Lazy, one-dimensional stereotyping is a common thread in the series as a whole, but this film, in particular, exemplifies it. It’s not only the atrocious neon pink and orange combo — any Indian can see that their “lehengas” were nothing like what Indians actually wear and that the scarf (dupatta) is arranged in the wrong place — but it’s a rather puzzling directorial choice to have their clothes differ from the shocking pink and bright turquoise robes they were described as wearing in the books.

One can assume it’s because production didn’t want to shift the focus from Hermione and the ‘girl makes grand entrance cliché’, but the Patil twins truly did deserve better than awful outfits and sulking dates who wanted to be there with other people.

Movie holes

Why do they arrive at the Yule Ball by carriage? If Hogwarts is the destination, where did the carriages even come from??

It all, somewhat relatably, ends in tears

Hermione crumples on the stairs while the others enjoy their last dance, and strangely enough, there’s a girl right behind her on the stairs, who’s presumably in the exact same situation and being comforted by two friends.

Robert Pattinson is in this film — and he deserved more airtime

Before Pattinson became widely known as Edward Cullen in Twilight, he appeared as Hufflepuff heartthrob Cedric Diggory in this movie. In all honesty, it’s probably one of the movie’s highlights.

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Harry and Moaning Myrtle’s bathroom encounter...

The scene with Harry and Moaning Myrtle in the bath is just awkward and inappropriate, given he was meant to be 14 years old. Just a tad disquieting. Oh, and why does it genuinely feel like, aside from Moaning Myrtle (a literal ghost) and Harry, no other student in the film wears glasses?

It's very difficult to like Ron in this movie

We know tensions are high, and this is ultimately a film revolving around the lives of three teenagers, but still, it’s possible to be empathetic and not come across as a moody teenager at all times. His reaction to Harry being chosen for competition is marked by jealousy, and his anger is unnecessary.

He’s also typically emotionally immature and tactless: he only has himself to blame for not asking Hermione to the Yule Ball on time (or even properly), but instead takes it out on Hermione (who is almost as angry as Dumbledore throughout the movie) and Padma — who haven’t done anything wrong. It’s possible to view the changes in Ron’s character as the products of growing up itself, but something about his character itself feels off.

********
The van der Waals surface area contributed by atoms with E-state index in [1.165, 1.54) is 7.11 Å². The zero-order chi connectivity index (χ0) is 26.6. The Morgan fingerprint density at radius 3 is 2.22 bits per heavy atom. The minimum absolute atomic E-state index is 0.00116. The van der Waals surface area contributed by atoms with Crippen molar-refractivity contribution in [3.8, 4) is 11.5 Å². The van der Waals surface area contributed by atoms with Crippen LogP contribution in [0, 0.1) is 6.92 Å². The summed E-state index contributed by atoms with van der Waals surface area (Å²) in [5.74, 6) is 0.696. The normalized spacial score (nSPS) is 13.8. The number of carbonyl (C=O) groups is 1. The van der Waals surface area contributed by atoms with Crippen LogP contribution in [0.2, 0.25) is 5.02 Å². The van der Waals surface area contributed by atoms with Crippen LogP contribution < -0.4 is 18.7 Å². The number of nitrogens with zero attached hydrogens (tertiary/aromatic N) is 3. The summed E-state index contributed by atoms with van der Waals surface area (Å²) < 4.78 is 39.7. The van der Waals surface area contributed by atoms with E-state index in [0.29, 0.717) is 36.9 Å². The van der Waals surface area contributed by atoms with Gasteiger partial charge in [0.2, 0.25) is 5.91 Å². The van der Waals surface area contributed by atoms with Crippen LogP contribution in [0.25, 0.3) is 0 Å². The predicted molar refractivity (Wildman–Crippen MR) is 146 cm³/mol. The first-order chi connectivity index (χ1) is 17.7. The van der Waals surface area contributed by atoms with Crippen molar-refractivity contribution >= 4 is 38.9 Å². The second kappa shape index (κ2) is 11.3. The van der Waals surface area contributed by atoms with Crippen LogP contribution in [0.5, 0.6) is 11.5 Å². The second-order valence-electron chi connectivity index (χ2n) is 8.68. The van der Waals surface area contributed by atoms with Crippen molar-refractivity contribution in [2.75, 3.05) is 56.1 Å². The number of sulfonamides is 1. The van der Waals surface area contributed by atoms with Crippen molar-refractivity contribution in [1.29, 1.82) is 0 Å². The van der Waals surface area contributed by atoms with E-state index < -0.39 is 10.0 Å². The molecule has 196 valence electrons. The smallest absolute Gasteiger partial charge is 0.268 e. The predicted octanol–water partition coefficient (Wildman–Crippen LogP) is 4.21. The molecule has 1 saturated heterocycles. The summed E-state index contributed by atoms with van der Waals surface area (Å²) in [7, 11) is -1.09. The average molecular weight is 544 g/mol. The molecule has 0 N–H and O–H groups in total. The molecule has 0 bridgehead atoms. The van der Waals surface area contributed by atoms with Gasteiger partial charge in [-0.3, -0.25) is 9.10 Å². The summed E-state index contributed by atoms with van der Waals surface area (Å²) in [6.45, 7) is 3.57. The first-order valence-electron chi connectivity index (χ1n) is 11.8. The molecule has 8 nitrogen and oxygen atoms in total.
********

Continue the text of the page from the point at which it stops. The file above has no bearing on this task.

Where does everybody... go?

Harry Potter and the Goblet of Fire was a very complex book, with many subplots underpinning the conclusion, but there’s so much that’s rendered entirely inexplicable in the movie. Rita Skeeter just vanishes; Barty Crouch Snr dies in a random scene and it’s never mentioned again.

The return of Lord Voldemort

Lord Voldemort’s rebirth — and his subsequent actions — is one of the most unsettling scenes in this movie: watching a small snakelike figure emerge from a deformed cradled shape and eventually cut off somebody’s hand isn’t too pleasant, and watching Voldemort stroke Wormtail’s hair is… awkward... to say the least.

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It didn’t have to be this way

It’s possible to envisage an alternate outcome had it not been for Harry’s (admirable) sportsmanship. The first person who touched the cup (in this case, Harry) would have been transported to the graveyard alone and the other (our poor Cedric) would have been taken out of the maze alive.

How is this competition allowed?

Genuinely, how does a school allow a competition that lets people die in their effort to fulfil a “magically binding contract”? The safeguarding at Hogwarts (or lack thereof) is one to behold.

The reaction to Diggory’s death

By far the most tangible reaction to Cedric’s death comes from his father Amos, whose scream forms a pit in my stomach. But the death of Cedric, who was simply in the wrong place at the wrong time, was brushed off in the film. In particular, I was a little taken aback by Ron at the end of the movie, who casually asks, “Are we ever going to have a normal school year?” Somebody’s just died, Ron!

This lack of care is also subtly seen in Ron and Hermione’s reactions — when Dumbledore mentions Cedric Diggory was killed by Voldemort, Ron, for some unknown reason, rolls his eyes and shakes his head. What was with this guy in this film?